Irish are among victims of trafficking and enslavement
IRISH citizens are among the victims of trafficking and enslavement in cases investigated by gardai in recent years, the Sunday Independent has learned.
Details of the cases have been kept out of the public domain and in none of the cases have there been any criminal charges.
The only figures officially available from the Department of Justice – up to 2011 – show that in that year six "Irish citizens" were included among 57 detected victims of trafficking and enslavement.
No figures have been made publicly available for 2012. But in 2009 department figures show that there were another six Irish citizens found to be enslaved. A total of 78 people were found to have been trafficked and enslaved in 2009.
Figures released to the European Council but not published here show that last year 48 trafficking victims were detected, of whom 23 were children. In 39 cases the victims were found to be trafficked here for sexual exploitation. Thirty-one of the victims were female. Garda investigations led to three of the cases being dismissed as fake.
The majority of trafficking cases in Ireland concern women and children brought here for sexual exploitation or domestic servitude. It is not clear what conditions the Irish citizens who were found to be enslaved were subjected to, or whether they were being exploited for sexual or domestic work.
There has been only one conviction for trafficking under the 2008 Criminal Law (Human Trafficking) Act, a Nigerian woman who was sentenced to three years for subjecting a trafficked girl aged 16 to prostitution.
And, it has emerged, Ireland's record in dealing with trafficking victims and slaves has been criticised by the European agency charged with monitoring provisions for victims of human trafficking.
The Group of Experts on Action against Trafficking in Human Beings (Greta) expressed concern that the State's complete lack of secure accommodation for trafficking victims and slaves was providing traffickers with the opportunity to recapture and "retraffick" them.
It is estimated that at least 500 children trafficked into Ireland disappeared after being left in unsecured immigrant hostels.
The Greta report, completed in September, was also critical of the State's failure to provide proper protection for trafficked victims, instead treating them as illegal immigrants, if they apply for asylum in Ireland.
The Sunday Independent has learned of the case of one African girl who was has been trapped in a legal limbo for fire years after social workers found that she had been trafficked into Ireland as a slave for a Nigerian family.
It is understood the girl was sold because her mother had other children and was unable to feed them. The girl was brought here when she was 12 and forced to do domestic work and look after the family's younger children.
She was reported by concerned neighbours who became aware that she was subjected to regular beatings and not allowed to attend school. She was taken into care and placed with a foster family. But, five years on, she has still to receive any permanent guarantee of refugee status or citizenship. When she turns 18 she could face deportation.
Although the report by the European Council expert group does not state thatIreland is in breach of the European Convention on Human Rights, several of its findings expose failings to meet conditions set down for the treatment of trafficking victims and slaves.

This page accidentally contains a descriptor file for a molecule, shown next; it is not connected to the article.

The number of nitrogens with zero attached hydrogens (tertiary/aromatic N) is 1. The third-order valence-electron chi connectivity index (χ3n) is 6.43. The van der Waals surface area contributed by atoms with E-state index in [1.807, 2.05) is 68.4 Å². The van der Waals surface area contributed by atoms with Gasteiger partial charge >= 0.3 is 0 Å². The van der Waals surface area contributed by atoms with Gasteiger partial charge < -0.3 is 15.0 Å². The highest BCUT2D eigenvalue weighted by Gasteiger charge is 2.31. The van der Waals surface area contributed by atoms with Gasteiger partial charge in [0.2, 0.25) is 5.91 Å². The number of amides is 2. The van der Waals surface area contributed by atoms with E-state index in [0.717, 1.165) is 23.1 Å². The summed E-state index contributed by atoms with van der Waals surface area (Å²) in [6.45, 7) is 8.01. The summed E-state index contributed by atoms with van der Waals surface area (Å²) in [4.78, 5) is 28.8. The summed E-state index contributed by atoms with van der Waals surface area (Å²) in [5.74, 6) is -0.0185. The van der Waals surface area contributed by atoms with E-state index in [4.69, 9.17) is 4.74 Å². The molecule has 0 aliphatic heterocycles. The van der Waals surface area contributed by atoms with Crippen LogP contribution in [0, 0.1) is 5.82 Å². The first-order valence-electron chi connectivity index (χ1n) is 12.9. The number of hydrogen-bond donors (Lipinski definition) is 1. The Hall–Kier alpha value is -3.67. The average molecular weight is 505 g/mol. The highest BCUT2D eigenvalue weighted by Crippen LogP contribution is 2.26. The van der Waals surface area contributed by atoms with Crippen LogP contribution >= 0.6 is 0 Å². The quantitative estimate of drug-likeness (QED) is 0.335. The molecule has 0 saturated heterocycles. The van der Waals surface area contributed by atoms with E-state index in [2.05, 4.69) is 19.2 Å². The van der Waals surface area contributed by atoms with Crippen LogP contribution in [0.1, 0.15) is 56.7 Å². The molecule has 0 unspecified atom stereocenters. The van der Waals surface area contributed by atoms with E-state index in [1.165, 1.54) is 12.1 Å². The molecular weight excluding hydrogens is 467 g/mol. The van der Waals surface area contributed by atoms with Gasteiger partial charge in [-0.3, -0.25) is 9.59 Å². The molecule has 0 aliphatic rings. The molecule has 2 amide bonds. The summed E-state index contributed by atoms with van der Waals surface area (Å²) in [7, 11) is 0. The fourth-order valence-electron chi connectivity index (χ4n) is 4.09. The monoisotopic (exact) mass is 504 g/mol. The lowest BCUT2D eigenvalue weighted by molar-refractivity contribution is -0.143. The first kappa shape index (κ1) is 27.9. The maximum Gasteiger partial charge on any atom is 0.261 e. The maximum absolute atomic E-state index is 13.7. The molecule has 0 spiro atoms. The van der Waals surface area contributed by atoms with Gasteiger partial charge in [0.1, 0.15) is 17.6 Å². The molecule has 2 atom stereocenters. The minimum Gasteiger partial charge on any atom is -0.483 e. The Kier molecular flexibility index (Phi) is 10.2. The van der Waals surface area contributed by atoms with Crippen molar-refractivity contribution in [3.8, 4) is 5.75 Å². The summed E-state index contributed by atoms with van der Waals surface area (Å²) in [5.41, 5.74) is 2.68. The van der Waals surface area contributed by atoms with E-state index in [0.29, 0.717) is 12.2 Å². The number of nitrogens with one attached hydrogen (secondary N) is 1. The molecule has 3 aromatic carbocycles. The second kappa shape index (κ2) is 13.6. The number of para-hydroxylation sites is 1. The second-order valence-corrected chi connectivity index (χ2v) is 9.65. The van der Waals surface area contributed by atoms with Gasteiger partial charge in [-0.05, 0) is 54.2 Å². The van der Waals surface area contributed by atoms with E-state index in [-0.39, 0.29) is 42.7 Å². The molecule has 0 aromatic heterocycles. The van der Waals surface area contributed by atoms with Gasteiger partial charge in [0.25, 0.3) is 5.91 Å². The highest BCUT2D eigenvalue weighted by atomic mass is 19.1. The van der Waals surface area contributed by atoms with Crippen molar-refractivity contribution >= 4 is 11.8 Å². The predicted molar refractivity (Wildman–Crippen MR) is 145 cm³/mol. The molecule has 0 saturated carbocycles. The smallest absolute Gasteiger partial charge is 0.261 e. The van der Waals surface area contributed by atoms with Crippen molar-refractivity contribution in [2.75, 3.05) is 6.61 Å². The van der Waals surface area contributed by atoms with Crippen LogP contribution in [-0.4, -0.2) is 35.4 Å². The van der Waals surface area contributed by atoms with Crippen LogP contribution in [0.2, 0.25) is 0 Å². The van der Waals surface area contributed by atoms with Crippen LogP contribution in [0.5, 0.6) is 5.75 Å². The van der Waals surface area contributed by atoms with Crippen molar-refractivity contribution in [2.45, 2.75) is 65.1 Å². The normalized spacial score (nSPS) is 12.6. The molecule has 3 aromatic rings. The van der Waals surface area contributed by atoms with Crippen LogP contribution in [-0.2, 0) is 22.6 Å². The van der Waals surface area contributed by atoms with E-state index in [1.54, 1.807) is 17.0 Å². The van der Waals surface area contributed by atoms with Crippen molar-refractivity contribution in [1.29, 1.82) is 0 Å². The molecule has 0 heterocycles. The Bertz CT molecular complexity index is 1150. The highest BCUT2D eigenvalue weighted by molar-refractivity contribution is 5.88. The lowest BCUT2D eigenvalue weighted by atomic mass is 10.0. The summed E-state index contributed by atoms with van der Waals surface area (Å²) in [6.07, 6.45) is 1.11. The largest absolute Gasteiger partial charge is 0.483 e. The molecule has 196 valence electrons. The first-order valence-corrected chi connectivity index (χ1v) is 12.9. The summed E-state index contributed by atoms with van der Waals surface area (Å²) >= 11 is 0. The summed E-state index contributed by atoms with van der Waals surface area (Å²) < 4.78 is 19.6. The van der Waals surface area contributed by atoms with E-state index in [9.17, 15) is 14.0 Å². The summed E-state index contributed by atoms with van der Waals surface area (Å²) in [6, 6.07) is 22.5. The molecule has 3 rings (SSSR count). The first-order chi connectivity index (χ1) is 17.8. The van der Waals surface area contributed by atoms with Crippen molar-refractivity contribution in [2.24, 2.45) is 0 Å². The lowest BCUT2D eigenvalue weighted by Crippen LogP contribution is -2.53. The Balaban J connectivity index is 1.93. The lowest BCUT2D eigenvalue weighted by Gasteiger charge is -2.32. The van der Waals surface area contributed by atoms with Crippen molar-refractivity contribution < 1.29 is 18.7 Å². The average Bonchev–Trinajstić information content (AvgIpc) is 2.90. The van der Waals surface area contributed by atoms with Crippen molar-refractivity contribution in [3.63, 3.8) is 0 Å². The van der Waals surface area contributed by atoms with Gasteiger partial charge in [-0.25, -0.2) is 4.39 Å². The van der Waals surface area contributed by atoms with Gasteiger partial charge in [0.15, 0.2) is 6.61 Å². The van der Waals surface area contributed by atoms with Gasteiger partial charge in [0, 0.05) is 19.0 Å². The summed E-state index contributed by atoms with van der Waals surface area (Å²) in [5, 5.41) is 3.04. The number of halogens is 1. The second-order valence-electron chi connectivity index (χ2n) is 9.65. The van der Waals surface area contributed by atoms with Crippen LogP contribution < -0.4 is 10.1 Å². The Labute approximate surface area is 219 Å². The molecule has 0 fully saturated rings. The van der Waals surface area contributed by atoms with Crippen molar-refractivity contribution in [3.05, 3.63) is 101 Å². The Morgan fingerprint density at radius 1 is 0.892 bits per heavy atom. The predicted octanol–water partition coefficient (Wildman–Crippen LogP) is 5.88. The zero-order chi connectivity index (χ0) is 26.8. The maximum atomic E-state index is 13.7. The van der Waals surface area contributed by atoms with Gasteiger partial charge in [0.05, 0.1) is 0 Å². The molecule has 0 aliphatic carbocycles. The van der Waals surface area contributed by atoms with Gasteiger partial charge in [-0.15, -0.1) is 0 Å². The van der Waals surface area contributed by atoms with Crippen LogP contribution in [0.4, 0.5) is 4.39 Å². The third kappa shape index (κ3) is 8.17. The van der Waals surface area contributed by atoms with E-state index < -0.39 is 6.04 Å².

It found there "are no dedicated shelters operated by the Irish State for the accommodation of suspected human trafficking cases".
This was highlighted in the case of the "GPO girl" who was, at first, believed to have been a victim of trafficking. The Health Service Executive was unable to provide her with any secure accommodation and she had to remain under garda protection in hospital. It later emerged that she was a 25-year-old Australian with mental health problems.
Under the European Convention, countries must provide a period of "recovery and reflection" for detected victims of trafficking.
In Ireland's case, it said, this recuperation period "is applied very rarely".
In Ireland, the Greta report says, rather than providing this period as an entitlement, it is used as a form of regularising a person's stay in the country. It points out that of the 57 trafficking victims detected in 2011, only one was granted the recovery period dictated to signatory states under the European Convention, and none was granted this period in 2012.
The report also points that in no trafficking case has the garda's witness protection scheme been applied.
The EU experts visited one of the main immigrant hostels at Balseskin in north Dublin, which is the "primary centre" for the placement of suspected human trafficking victims.
At the time of their visit earlier this year there were 10 victims of trafficking accommodated at the centre.
The report says: "Greta is concerned that the Balseskin reception centre, not being a specialised facility for victims of trafficking, is not an appropriate environment for such victims on a number of accounts: mixing of men and women, which can expose vulnerable women to further grooming and exploitation; lack of privacy, victims sharing bedrooms with up to three other persons; difficulty to apply a personalised approach as staff may not be aware of who the victims of trafficking are; and possibility for traffickers to access victims."
The Greta report adds: "Experience also shows that traffickers have used the asylum system for accommodation, while they simultaneously traffick victims, leading to the increased risk of targeting for retrafficking."